At various times and depending what mode is chosen by the driver or invoked by the car based on how it is being driven, the HR-V e:HEV L will cycle between electric power, petrol power or hybrid petrol/electric power. As required, an automatic clutch arrangement with a fixed gear drive is used to feed power from the petrol engine to the drive wheels bypassing the hybrid EV system.


The small lithium-ion battery can be recharged by one of the electric motors that functions as a generator or through regenerative power from braking. As this is not a plug-in model, it does not need a large, heavy battery; which explains the relatively light kerb weight of 1382kg.


The HR-V e:HEV L is designed for optimal passenger room and functionality that includes mounting the fuel tank centrally under the front seat row that gives impressive second row legroom and further back, a large load space.


It features Honda’s Magic Seats and can be easily folded flat or flip up for more room and other smart solutions to optimise interior space and comfort but there’s no leather or even “pleather”.


Driving Impressions


Though some may say Honda lost the plot back in the 2008 Global Financial Crisis when it suddenly pulled out of F1 and cut R&D to the bone after channelling production to cheap labour countries, it seems to be back on track with vehicles like this, the new ZR-V and the latest sporty Civic Type R though the days as a sporty-car-driven manufacturer seem over.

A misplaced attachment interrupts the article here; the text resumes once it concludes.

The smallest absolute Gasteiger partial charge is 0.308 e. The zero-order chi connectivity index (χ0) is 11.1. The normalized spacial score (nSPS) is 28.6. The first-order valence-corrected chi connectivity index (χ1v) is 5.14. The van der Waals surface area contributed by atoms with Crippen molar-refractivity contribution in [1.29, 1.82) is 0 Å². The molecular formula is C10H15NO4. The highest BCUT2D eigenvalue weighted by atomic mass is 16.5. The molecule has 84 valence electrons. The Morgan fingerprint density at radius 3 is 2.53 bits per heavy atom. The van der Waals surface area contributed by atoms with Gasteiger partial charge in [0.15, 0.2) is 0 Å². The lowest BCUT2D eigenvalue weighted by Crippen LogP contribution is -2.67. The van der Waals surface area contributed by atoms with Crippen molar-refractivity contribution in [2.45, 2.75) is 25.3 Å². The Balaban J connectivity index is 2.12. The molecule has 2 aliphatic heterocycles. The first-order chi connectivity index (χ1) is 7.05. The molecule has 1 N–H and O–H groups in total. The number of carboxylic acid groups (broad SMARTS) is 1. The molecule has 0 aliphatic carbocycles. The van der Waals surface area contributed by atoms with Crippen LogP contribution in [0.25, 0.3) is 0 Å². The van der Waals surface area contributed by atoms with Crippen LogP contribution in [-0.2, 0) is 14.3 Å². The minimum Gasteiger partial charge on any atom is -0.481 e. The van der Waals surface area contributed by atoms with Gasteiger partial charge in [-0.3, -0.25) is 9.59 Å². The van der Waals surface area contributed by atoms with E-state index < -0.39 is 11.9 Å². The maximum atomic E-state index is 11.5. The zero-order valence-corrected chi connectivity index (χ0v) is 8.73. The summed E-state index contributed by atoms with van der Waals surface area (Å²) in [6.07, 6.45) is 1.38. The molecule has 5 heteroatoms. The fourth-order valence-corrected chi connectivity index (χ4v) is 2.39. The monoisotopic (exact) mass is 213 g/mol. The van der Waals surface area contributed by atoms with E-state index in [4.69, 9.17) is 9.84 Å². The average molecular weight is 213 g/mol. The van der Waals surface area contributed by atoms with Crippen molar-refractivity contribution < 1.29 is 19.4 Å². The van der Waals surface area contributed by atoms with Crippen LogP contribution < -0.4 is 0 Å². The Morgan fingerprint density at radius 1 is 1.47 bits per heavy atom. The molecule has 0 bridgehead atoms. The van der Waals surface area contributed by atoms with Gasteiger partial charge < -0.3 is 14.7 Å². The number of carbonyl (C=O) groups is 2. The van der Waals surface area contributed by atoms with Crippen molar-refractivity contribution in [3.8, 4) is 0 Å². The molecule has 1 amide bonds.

The Japan-made HR-V e:HEV L impresses as a good all-rounder for couples or small families who rate fuel economy highly and do not want the inconvenience of always being on the lookout for an electric plug and then waiting hours to recharge.


You could drive it straight out to Alice Springs from the coast if you wanted to and probably stop once, maybe twice for a couple of minutes to refuel…. and have a minimal effect on the climate. That’s because it consumes juice at the low rate of 4.3 litres per 100km (claimed) for close to 900km possible range and it’s the cheaper 91 RON into the bargain.


The engine is a naturally aspirated Atkinson Cycle four pot with Honda’s trademark VTEC inlet system, but it does not kick out much power.


However, with the assistance of an electric traction motor, outright performance from the model is acceptable until you put four peeps inside and a bit of luggage… which dents acceleration and the ability to easily drive-up hills with the air conditioning on without slurring down a CVT step or three. This is when you floor the accelerator, revving up the (at times noisy) engine and watch the fuel consumption increase.